* The name of this officer was Ramsay. He escaped by desertion from the punishment he had so amply merited.

t The corps on the right of the army was the 13th battalion, which had been emiBently distinguished against the French at Cuddalore. It had earned more laureli under its well-known commander, Captain Norman Macleod, in the campaigns of Lord Cornwallis. Captain Ramsay's cavalry rode unexpectedly over this fine battalion, and five thousand Rohillas charged it before it could recover from the confusion into which it was thrown.

X Particularly at the Chumbullee Nullah, a rapid torrent, at which the elephanti were employed to cany the troops over. The animals, becoming wearied or impatient, shook off those on their backs, numbers of whom were drowned. But a still more horrid scene ensued.—The fatigued elephants could not bring over the followers.- The Bheels, a mountain banditti, encouraged by Holkar, came down upon the unprotected females and children, whom they massacred in the most inhuman manner. It was on this extreme trial that some of the gallant fellows, who had before Suffered every bardship with firmness, gave way to despair. Several of them, maddened with the scream* of their wives and children, threw themselves, with their firelocks, into the rapid strewn, and perished in a vain attempt to aid those they loved more than life.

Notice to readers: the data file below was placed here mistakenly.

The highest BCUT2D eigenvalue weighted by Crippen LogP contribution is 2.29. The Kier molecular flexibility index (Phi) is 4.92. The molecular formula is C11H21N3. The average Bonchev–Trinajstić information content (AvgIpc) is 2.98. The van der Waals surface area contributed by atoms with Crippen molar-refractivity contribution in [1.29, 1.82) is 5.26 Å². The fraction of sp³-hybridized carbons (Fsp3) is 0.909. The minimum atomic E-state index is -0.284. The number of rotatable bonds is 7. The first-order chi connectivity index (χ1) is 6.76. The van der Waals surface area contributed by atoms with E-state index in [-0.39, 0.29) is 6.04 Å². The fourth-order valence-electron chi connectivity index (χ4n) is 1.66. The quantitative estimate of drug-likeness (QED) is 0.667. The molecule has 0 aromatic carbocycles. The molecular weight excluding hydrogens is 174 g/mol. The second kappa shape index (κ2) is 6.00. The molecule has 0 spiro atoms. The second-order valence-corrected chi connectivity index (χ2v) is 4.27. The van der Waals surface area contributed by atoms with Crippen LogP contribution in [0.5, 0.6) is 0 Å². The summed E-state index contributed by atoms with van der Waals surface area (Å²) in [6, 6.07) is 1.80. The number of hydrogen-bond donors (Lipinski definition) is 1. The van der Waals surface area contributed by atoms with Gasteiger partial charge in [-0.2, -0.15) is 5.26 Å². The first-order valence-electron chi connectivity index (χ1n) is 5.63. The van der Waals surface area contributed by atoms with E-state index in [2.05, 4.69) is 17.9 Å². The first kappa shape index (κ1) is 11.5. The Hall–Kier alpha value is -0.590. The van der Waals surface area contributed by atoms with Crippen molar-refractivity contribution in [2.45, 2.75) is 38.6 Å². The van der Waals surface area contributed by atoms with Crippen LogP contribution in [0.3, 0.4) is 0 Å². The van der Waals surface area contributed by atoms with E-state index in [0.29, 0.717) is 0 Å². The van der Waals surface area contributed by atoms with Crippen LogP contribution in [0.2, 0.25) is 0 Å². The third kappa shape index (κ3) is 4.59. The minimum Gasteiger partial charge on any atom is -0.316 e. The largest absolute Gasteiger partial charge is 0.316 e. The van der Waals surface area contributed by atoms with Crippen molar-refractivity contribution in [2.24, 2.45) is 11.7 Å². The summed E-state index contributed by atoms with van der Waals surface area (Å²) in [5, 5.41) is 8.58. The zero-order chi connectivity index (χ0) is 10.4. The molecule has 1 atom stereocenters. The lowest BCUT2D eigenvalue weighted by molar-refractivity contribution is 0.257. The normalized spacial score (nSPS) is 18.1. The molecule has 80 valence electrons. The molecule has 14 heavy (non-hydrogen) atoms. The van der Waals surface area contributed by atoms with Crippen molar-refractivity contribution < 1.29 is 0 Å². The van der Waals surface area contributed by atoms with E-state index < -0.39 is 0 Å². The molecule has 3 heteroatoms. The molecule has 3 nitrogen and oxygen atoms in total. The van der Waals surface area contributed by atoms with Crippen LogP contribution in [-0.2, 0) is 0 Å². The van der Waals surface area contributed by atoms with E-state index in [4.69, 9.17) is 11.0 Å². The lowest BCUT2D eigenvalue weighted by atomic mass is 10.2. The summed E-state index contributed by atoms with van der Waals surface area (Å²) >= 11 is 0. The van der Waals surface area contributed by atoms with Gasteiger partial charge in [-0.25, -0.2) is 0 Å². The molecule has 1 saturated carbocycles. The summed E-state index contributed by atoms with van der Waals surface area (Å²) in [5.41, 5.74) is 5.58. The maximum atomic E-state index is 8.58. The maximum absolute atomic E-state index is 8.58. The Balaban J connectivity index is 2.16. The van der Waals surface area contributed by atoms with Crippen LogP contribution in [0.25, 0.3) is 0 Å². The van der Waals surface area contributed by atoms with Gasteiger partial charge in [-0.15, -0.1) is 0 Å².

them them exclaimed, ' Keep up your heart, Sir, we will take you in safety to Agra.'* When in square, and sustaining charges from the enemy's horse, it more than once happened, when a musket was fired by a young soldier, that a veteran struck him with the buttend of his firelock, exclaiming,' Are you mad, to destroy our discipline and make us like the rubble that are attacking us?'